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Why Libraries Are Destroying Books En Masse

Posted by Josh Rothman  October 17, 2011 11:45 AM

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Writing at the pop-culture websiteCracked, librarian S. Peter Davis offers "Six Reasons Why We're In Another 'Book-Burning' Period in History." Libraries, he explains, are deluged with new books, running out of money and space, and eager to install lucrative and fun coffeeshops and lounges. As a result, they're destroying books in huge quantities -- and they must do it in secret, to avoid massive protests from professors and the public.

Official seal of the New York Society for the Suppression of Vice, 1873.

Public libraries, university libraries, and even Borders bookstores have opted to destroy unused or unwanted books. They do it en masse, which means that, inevitably, some especially valuable books get destroyed along with the forgotten ones. It's not just "duplicates and old TV Guides," Davis writes; "Imagine holding a beautiful, dusty, illustrated volume of Shakespeare printed in the 1700s, a calligraphic message from its long-dead owner inscribed on the inside cover, and throwing it straight in the trash." Nobody checks these old books out; library "power users" are there primarily for the journal subscriptions.

Libraries, meanwhile, must do this work in secret to prevent bibliophilic interference:

Back in 2004, Victoria University in New Zealand decided that it was going to have to destroy around 130,000 books. But they had a crisis of conscience, and revealed their plans to the academics and the student body. The idea was that they would mark the condemned books with red tape, and if anyone wanted to rescue a book, they needed simply to strike the tape with a black felt pen. Predictably... a professor sent an email around the faculty calling the library "barbarians," and he led a campaign in which staff and students went through the library armed with felt pens, searching for red tape and marking every single book for retention.

"If you notice a ton of shelves in your library suddenly empty, and they tell you the books have been sent to a warehouse, chances are they're telling you the truth," Davis explains. "But what they're not mentioning is that a hundred thousand books already in the warehouse had to be destroyed to make room for them." Completely fascinating! Much, much more here.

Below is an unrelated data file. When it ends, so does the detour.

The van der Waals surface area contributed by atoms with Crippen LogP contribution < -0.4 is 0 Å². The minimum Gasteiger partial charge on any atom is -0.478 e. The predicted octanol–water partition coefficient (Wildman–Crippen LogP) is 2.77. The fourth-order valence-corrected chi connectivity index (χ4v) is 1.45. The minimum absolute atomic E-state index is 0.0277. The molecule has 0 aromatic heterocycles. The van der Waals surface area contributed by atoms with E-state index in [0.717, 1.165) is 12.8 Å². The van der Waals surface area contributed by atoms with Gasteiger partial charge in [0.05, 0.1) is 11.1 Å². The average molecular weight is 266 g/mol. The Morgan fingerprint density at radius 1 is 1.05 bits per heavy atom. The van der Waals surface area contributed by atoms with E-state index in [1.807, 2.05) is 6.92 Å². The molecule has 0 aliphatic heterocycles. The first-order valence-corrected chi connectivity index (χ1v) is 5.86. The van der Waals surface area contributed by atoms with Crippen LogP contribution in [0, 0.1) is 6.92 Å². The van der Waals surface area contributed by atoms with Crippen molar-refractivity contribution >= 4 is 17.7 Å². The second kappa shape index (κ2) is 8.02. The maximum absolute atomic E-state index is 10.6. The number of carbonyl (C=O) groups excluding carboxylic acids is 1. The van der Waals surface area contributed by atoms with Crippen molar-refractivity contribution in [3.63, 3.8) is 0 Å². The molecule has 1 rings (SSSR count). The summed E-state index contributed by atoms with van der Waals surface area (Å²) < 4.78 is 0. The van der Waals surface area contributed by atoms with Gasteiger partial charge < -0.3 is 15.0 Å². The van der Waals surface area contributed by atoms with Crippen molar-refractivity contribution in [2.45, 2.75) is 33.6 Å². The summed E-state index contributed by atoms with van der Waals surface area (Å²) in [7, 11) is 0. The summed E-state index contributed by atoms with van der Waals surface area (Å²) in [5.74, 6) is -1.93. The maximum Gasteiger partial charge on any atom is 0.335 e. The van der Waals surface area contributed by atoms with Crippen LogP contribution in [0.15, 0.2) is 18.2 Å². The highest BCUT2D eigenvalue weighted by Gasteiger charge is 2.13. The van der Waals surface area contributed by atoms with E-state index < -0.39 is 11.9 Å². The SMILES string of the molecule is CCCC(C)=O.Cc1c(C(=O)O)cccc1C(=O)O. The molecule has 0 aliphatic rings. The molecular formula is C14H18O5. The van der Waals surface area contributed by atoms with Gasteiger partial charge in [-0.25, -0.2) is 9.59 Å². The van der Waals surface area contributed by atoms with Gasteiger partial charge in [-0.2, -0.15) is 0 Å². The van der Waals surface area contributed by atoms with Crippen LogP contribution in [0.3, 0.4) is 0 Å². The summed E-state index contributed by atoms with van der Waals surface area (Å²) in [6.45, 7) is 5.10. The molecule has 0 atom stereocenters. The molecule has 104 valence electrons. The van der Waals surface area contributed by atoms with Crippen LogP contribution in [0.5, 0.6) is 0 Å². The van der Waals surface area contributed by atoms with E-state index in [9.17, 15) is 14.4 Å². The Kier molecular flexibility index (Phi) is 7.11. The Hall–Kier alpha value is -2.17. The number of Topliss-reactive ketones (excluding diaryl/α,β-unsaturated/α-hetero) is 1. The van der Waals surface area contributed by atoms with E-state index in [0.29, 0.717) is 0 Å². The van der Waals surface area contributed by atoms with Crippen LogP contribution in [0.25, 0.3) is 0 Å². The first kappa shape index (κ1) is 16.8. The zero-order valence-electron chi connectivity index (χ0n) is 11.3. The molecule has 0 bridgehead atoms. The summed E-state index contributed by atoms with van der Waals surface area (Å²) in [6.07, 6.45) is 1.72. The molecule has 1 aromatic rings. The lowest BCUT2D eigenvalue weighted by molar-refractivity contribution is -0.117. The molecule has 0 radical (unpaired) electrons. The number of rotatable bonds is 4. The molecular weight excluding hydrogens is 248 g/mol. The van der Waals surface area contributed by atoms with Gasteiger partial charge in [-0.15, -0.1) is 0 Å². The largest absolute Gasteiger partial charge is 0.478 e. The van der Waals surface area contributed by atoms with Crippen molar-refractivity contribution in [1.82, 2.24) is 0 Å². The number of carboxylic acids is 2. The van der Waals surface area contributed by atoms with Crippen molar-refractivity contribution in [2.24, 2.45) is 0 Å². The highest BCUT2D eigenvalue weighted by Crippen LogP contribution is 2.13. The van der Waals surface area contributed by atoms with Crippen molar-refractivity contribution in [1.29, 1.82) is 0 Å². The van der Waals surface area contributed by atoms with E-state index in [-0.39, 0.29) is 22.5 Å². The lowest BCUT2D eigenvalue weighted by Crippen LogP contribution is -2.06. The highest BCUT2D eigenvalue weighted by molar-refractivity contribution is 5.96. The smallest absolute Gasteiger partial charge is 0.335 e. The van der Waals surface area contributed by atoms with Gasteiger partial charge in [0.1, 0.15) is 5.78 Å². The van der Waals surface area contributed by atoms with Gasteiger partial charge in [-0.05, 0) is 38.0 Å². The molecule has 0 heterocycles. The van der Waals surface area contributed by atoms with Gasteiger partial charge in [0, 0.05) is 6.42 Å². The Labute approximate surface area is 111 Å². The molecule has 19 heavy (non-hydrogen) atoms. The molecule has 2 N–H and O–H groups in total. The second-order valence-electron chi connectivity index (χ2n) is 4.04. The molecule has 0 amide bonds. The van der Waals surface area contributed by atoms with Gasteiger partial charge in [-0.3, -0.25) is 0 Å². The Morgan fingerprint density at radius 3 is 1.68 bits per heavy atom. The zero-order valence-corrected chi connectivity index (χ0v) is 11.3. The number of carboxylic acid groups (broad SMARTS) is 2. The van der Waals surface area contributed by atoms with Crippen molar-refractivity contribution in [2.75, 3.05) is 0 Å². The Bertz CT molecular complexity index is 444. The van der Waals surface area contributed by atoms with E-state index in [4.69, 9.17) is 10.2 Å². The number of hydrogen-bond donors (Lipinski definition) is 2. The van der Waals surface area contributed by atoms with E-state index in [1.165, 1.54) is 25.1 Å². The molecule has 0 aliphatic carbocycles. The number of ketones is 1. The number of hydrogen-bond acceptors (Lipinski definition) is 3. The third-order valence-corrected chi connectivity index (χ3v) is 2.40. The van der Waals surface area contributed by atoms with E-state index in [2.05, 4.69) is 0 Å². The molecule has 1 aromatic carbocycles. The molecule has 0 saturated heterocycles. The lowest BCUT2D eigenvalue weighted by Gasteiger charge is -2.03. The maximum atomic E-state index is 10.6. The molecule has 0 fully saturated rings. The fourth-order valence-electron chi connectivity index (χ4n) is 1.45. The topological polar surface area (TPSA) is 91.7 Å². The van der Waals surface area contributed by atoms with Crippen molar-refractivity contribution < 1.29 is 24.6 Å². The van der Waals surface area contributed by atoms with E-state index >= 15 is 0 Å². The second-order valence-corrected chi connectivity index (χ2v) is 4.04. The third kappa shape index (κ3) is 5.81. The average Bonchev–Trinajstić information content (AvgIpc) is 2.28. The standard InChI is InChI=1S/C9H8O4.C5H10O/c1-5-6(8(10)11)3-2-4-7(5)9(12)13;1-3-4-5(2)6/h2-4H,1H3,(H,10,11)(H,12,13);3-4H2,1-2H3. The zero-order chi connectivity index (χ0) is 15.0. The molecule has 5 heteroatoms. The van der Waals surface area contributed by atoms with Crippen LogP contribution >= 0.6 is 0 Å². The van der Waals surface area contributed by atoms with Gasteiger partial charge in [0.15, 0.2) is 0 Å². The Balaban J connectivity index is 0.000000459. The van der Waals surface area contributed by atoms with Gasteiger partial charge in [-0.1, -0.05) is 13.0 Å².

Further reading: Nicholson Baker on the absurd disaster that was microfilm in The Guardian; "Six Insane Foreign Memes That Put Lolcats to Shame," by S. Peter Davis.

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About brainiac Brainiac is the daily blog of the Globe's Sunday Ideas section, covering news and delights from the worlds of art, science, literature, history, design, and more. You can follow us on Twitter @GlobeIdeas.
Brainiac blogger Kevin Hartnett is a writer in Columbia, South Carolina. He can be reached here.

Leon Neyfakh is the staff writer for Ideas. Amanda Katz is the deputy Ideas editor. Stephen Heuser is the Ideas editor.

Guest blogger Simon Waxman is Managing Editor of Boston Review and has written for WBUR, Alternet, McSweeney's, Jacobin, and others.

Guest blogger Elizabeth Manus is a writer living in New York City. She has been a book review editor at the Boston Phoenix, and a columnist for The New York Observer and Metro.

Guest blogger Sarah Laskow is a freelance writer and editor in New York City. She edits Smithsonian's SmartNews blog and has contributed to Salon, Good, The American Prospect, Bloomberg News, and other publications.

Guest blogger Joshua Glenn is a Boston-based writer, publisher, and freelance semiotician. He was the original Brainiac blogger, and is currently editor of the blog HiLobrow, publisher of a series of Radium Age science fiction novels, and co-author/co-editor of several books, including the story collection "Significant Objects" and the kids' field guide to life "Unbored."

Guest blogger Ruth Graham is a freelance journalist in New Hampshire, and a frequent Ideas contributor. She is a former features editor for the New York Sun, and has written for publications including Slate and the Wall Street Journal.

Joshua Rothman is a graduate student and Teaching Fellow in the Harvard English department, and an Instructor in Public Policy at the Harvard Kennedy School of Government. He teaches novels and political writing.


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